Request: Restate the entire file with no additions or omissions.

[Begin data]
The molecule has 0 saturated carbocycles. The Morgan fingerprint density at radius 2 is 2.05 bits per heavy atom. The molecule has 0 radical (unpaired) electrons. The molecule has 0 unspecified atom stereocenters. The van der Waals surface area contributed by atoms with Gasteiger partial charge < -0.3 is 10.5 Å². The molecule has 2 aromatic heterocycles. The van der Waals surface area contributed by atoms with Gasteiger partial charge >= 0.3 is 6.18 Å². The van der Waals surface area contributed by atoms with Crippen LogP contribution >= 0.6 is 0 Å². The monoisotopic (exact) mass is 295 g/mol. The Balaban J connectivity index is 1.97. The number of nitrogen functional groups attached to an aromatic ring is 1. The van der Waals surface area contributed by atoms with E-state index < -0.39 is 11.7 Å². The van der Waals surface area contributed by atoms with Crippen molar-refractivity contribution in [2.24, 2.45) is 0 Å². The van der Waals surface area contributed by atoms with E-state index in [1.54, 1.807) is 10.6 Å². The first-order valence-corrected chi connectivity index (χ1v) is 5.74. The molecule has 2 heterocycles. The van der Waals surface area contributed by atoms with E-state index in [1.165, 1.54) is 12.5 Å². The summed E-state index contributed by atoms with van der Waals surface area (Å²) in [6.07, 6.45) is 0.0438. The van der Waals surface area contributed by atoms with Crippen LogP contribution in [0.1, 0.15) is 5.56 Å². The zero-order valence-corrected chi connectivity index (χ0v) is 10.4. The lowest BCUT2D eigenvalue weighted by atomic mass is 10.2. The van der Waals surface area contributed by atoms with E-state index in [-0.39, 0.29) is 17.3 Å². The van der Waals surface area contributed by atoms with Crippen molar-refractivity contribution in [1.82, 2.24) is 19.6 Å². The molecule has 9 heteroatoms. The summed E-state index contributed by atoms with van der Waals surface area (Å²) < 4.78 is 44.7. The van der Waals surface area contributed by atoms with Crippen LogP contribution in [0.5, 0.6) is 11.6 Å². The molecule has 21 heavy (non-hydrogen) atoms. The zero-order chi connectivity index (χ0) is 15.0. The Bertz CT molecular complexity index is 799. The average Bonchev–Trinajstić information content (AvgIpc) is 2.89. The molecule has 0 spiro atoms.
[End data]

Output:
The molecule has 0 saturated carbocycles. The Morgan fingerprint density at radius 2 is 2.05 bits per heavy atom. The molecule has 0 radical (unpaired) electrons. The molecule has 0 unspecified atom stereocenters. The van der Waals surface area contributed by atoms with Gasteiger partial charge < -0.3 is 10.5 Å². The molecule has 2 aromatic heterocycles. The van der Waals surface area contributed by atoms with Gasteiger partial charge >= 0.3 is 6.18 Å². The van der Waals surface area contributed by atoms with Crippen LogP contribution >= 0.6 is 0 Å². The monoisotopic (exact) mass is 295 g/mol. The Balaban J connectivity index is 1.97. The number of nitrogen functional groups attached to an aromatic ring is 1. The van der Waals surface area contributed by atoms with E-state index < -0.39 is 11.7 Å². The van der Waals surface area contributed by atoms with Crippen molar-refractivity contribution in [2.24, 2.45) is 0 Å². The van der Waals surface area contributed by atoms with E-state index in [1.54, 1.807) is 10.6 Å². The first-order valence-corrected chi connectivity index (χ1v) is 5.74. The molecule has 2 heterocycles. The van der Waals surface area contributed by atoms with E-state index in [1.165, 1.54) is 12.5 Å². The summed E-state index contributed by atoms with van der Waals surface area (Å²) in [6.07, 6.45) is 0.0438. The van der Waals surface area contributed by atoms with Crippen LogP contribution in [0.1, 0.15) is 5.56 Å². The zero-order valence-corrected chi connectivity index (χ0v) is 10.4. The lowest BCUT2D eigenvalue weighted by atomic mass is 10.2. The van der Waals surface area contributed by atoms with E-state index in [-0.39, 0.29) is 17.3 Å². The van der Waals surface area contributed by atoms with Crippen molar-refractivity contribution in [1.82, 2.24) is 19.6 Å². The molecule has 9 heteroatoms. The summed E-state index contributed by atoms with van der Waals surface area (Å²) < 4.78 is 44.7. The van der Waals surface area contributed by atoms with Crippen LogP contribution in [0.5, 0.6) is 11.6 Å². The molecule has 21 heavy (non-hydrogen) atoms. The zero-order chi connectivity index (χ0) is 15.0. The Bertz CT molecular complexity index is 799. The average Bonchev–Trinajstić information content (AvgIpc) is 2.89. The molecule has 0 spiro atoms.